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there's a bit of political drama in australia. the country's prime minister is now facing another leadership challenge from within his own party. >> yeah, just hours after tony abbott brushed off speculation that party members were seeking his ouster, former communications minister, malcolm turnbull stepped down and called for a leadership ballot. turnbull told reporters a different style of leadership is needed. mr. abbott last faced a challenge by members of his own liberal party in february. and of course he was saying ah, this is gossip, just political rumor. >> today's reality. >> so we are waiting to hear from tony abbott, who's going to react very soon. as soon as that happens, we will bring it to you. now to politics in the united states. and many presidential candidates took a break from campaigning
this weekend, but not bernie sanders. he has been graining on hillary clinton in the polls. he's just ten points behind the front runner nationwide. >> and it was a rather quiet day for republicans, for once. as those candidates prepare for cnn's prime time presidential debate. but many of them are talking tough before the big event. >> well, i'm a deal maker. i'll make great deals for this country. ben can't do that. he's a doctor. he's not a deal maker. >> i'm gratsfied to see that so many people are starting to listen to what i'm saying. and evaluating on its merits as opposed to listening to what people have portrayed me as saying. it makes a big difference. >> we're convinced in a state where caucuses are the name of the game and it's about five months out, we've got time to make the grassroots connection and get that message out. >> i have absolutely no doubt that i can come to congress, not cave like other people have done, and get the job done.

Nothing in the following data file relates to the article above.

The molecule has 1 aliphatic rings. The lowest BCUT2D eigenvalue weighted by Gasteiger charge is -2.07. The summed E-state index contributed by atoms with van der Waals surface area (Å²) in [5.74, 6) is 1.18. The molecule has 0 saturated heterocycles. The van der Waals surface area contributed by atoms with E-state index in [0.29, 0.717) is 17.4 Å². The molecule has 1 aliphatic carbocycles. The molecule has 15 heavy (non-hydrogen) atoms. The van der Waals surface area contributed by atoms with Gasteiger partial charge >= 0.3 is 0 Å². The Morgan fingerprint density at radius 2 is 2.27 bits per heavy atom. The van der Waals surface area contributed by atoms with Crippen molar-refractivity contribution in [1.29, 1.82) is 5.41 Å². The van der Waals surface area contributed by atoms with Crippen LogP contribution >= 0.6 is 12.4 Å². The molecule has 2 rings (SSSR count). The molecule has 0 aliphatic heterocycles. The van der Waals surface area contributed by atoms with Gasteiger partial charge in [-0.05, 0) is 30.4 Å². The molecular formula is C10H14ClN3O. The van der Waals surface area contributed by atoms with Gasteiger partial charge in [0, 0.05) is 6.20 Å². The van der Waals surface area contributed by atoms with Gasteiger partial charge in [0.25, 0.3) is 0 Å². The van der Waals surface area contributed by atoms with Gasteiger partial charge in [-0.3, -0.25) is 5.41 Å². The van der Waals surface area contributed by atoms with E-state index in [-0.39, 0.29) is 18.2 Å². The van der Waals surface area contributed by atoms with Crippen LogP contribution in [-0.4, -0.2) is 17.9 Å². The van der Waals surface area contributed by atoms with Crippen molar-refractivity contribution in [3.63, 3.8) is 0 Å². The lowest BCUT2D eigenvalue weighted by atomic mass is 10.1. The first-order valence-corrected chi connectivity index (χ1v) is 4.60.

>> and, as we gear up for cnn's republican debate, jake tapper has a look at the preparations taking place at the reagan library in california. >> here he shows us some of the secrets the library reveals about the late u.s. president it's named after. take a look. >> reporter: the debate may still be days away, but it is all systems go here at the ronald reagan labor ratheibrary. this is the stage. you can see and hear workers getting the stage ready. normally this floor doesn't even exist here. they're all getting prepared for what will be a momentous evening in presidential politics. the republican candidates will have this as their backdrop -- air force one. >> this is the plane that flew president reagan for all eight years of his administration. >> reporter: it's one of many impressive pieces of presidential memorabilia on display. air force one was always fully